Qatar Real Estate Facing Oversupply Problems

In the Qatar real estate market, the supply of properties is far exceeding demand, and the oversupply may worsen in the future. The population of Qatar is expected …

In the Qatar real estate market, the supply of properties is far exceeding demand, and the oversupply may worsen in the future. The population of Qatar is expected to shrink dramatically by 2012 as oil expansion plans end. The following article from Property Wire explains.

Qatar is facing a significant oversupply of real estate in 2012 as its population falls, leaving swathes of property development empty, according to two new reports.

An analysis by Bank of America Securities-Merrill Lynch describes the Qatari market as a safe haven due in the short term mainly due to its expanding gas industry, government cash reserves and economic reform. But it warns that by 2012, when the country’s gas driven expansion plans come to an end, there will be limited need for labor in the country’s non-oil economy, as expatriates who built the infrastructure leave in large numbers.

This could lead to a ‘significant overhang’ of real estate, they claim. ‘While expatriates constitute 90% of the workforce, which is similar to Dubai, a much bigger portion of those are blue collar workers who are more likely to leave in 2012,’ the bank report said.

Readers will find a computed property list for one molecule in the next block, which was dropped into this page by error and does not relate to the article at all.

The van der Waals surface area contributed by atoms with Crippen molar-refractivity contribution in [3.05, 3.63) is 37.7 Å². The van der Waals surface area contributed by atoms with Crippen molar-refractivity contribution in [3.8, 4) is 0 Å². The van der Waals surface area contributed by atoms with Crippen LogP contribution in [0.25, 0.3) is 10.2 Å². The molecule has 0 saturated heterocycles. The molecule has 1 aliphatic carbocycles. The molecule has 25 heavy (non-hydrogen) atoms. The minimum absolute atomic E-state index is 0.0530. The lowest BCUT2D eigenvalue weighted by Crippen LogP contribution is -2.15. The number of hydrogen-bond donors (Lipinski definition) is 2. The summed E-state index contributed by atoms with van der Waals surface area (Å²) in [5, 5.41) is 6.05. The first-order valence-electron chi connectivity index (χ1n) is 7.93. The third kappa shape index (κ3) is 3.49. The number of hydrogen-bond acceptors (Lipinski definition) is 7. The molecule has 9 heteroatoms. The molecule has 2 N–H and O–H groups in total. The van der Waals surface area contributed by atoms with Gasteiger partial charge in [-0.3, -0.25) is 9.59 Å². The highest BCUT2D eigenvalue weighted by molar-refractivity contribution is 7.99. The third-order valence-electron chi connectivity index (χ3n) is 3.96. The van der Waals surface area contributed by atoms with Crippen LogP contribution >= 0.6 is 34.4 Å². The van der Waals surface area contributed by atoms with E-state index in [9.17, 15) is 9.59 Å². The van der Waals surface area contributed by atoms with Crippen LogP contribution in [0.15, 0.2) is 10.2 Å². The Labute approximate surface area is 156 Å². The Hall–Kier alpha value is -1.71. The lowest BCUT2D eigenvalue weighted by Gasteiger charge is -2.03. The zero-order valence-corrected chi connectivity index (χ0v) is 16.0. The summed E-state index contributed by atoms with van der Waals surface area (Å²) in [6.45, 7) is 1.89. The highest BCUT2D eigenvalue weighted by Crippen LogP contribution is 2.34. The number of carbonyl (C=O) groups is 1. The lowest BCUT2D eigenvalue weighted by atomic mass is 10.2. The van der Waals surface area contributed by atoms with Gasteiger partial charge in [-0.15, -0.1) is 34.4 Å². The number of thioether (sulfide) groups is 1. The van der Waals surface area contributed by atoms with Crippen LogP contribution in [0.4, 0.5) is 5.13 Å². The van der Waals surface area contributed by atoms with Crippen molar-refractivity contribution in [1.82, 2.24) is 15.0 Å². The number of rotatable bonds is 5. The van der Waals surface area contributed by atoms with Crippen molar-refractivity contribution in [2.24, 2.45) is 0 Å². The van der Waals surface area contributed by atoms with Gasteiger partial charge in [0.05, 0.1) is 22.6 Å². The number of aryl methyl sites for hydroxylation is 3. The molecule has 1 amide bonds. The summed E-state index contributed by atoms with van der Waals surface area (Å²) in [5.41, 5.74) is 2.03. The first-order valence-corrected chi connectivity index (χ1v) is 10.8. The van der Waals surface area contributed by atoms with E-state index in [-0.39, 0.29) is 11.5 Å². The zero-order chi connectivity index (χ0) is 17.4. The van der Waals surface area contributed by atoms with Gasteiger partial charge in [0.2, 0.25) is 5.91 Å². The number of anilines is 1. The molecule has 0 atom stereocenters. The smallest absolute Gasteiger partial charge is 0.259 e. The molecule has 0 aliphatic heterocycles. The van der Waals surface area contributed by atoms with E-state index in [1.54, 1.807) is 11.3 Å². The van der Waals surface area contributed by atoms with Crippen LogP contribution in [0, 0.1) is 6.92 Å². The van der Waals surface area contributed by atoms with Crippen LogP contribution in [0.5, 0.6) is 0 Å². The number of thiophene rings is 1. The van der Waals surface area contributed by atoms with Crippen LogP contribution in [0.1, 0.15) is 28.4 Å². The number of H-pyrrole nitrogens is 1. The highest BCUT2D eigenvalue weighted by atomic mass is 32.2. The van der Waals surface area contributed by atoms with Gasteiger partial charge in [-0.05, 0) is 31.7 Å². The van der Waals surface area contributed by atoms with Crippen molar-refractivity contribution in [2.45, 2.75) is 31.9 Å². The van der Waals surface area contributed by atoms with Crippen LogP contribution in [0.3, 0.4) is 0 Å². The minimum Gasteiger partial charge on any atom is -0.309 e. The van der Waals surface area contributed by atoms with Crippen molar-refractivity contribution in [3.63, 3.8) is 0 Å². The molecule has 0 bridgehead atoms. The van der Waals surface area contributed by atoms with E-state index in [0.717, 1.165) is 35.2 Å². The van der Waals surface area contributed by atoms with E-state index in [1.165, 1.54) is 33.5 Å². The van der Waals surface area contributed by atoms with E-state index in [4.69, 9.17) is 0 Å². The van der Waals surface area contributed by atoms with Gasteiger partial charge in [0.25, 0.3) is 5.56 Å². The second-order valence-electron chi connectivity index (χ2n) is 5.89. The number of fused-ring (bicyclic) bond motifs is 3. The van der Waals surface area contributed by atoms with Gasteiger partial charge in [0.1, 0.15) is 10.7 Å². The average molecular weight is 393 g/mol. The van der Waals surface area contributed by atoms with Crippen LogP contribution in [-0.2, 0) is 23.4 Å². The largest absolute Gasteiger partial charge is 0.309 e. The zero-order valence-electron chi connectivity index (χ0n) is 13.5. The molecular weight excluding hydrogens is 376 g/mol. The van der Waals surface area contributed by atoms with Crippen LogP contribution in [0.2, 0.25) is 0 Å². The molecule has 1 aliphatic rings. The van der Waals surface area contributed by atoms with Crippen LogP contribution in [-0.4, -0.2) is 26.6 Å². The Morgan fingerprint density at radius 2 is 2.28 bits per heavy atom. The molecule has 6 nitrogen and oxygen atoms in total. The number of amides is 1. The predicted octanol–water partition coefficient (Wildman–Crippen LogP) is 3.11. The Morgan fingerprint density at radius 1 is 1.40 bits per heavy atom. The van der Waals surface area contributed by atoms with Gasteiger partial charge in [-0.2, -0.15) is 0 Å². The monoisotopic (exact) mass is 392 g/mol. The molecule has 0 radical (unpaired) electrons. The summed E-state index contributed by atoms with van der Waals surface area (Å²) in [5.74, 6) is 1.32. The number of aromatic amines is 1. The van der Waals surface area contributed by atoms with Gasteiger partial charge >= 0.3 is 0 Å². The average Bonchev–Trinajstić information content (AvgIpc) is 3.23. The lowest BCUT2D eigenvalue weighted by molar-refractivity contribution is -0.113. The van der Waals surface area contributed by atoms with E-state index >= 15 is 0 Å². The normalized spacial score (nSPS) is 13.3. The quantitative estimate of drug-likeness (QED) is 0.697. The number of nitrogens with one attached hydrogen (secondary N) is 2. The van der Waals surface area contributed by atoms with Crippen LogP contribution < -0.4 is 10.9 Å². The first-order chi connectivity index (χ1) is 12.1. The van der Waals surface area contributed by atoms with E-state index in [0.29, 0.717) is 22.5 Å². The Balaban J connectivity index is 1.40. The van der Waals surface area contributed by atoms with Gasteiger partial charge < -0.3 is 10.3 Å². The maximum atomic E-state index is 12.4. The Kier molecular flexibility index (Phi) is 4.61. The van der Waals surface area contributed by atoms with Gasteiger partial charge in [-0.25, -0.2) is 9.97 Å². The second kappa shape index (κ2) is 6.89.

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‘Though the long-term gas contracts secure a healthy cash flow, Qatar may end up being the Luxembourg of the Middle East, a wealthy state that enjoys low and stable growth with its small population, where companies are looking to expand abroad,’ it added.

Meanwhile another report from Qatar Oman Investment Company predicts that rental market prices in Qatar are in for a battering over the next two years due to an oversupply of accommodation. It says that there are currently 15,000 apartments ready for occupancy across Doha with no takers.

And with many housing projects in and around the city close to completion and expected to be ready for uptake by next year, the situation is set to get worse.

‘I wouldn’t be surprised if over the next two years you see the rents in Doha back to their previous levels to QR1,200 and QR1,400 monthly. Already, two-bedroom apartments whose going rates were QR8,000 not too long ago, are now available for QR5,000,’ said Nasser Mohamed Al Mansoory, CEO of the company.

‘See the newspapers. Their classifieds are full of ads for all categories of vacant houses day in and day out, clearly signaling that supplies far exceed demand,’ he added.

The company is also warning about de-population. Al Mansoory said that the latest published figures show that it has already fallen from 1.9 million to 1.6 million.

This article has been republished from Property Wire. You can also view this article at Property Wire, an international real estate news site.

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